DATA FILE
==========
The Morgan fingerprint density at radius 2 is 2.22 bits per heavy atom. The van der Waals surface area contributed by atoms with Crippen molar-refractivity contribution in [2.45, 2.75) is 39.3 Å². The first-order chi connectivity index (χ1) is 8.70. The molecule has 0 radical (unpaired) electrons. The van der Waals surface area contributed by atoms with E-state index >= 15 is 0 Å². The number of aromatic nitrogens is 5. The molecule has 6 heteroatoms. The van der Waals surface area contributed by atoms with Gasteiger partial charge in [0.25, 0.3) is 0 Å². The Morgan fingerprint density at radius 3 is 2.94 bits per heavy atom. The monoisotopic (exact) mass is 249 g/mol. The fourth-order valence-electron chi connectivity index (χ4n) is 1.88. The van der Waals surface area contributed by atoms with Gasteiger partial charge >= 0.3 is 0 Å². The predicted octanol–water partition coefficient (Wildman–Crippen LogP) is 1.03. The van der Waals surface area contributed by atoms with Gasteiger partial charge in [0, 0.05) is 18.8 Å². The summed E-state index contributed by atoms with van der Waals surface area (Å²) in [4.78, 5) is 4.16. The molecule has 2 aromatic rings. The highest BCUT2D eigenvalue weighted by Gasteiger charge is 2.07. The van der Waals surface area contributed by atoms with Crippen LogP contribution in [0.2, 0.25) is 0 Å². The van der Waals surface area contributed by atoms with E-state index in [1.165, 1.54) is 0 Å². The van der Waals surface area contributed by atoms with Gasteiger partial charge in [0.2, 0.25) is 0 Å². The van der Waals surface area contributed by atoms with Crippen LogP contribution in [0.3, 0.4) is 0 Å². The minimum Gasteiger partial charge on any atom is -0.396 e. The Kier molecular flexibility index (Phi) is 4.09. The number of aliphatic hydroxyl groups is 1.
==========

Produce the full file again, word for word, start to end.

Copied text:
The Morgan fingerprint density at radius 2 is 2.22 bits per heavy atom. The van der Waals surface area contributed by atoms with Crippen molar-refractivity contribution in [2.45, 2.75) is 39.3 Å². The first-order chi connectivity index (χ1) is 8.70. The molecule has 0 radical (unpaired) electrons. The van der Waals surface area contributed by atoms with E-state index >= 15 is 0 Å². The number of aromatic nitrogens is 5. The molecule has 6 heteroatoms. The van der Waals surface area contributed by atoms with Gasteiger partial charge in [0.25, 0.3) is 0 Å². The Morgan fingerprint density at radius 3 is 2.94 bits per heavy atom. The monoisotopic (exact) mass is 249 g/mol. The fourth-order valence-electron chi connectivity index (χ4n) is 1.88. The van der Waals surface area contributed by atoms with Gasteiger partial charge >= 0.3 is 0 Å². The predicted octanol–water partition coefficient (Wildman–Crippen LogP) is 1.03. The van der Waals surface area contributed by atoms with Gasteiger partial charge in [0, 0.05) is 18.8 Å². The summed E-state index contributed by atoms with van der Waals surface area (Å²) in [4.78, 5) is 4.16. The molecule has 2 aromatic rings. The highest BCUT2D eigenvalue weighted by Gasteiger charge is 2.07. The van der Waals surface area contributed by atoms with Crippen LogP contribution in [0.2, 0.25) is 0 Å². The van der Waals surface area contributed by atoms with E-state index in [1.165, 1.54) is 0 Å². The van der Waals surface area contributed by atoms with Gasteiger partial charge in [0.2, 0.25) is 0 Å². The van der Waals surface area contributed by atoms with Crippen LogP contribution in [0.3, 0.4) is 0 Å². The minimum Gasteiger partial charge on any atom is -0.396 e. The Kier molecular flexibility index (Phi) is 4.09. The number of aliphatic hydroxyl groups is 1.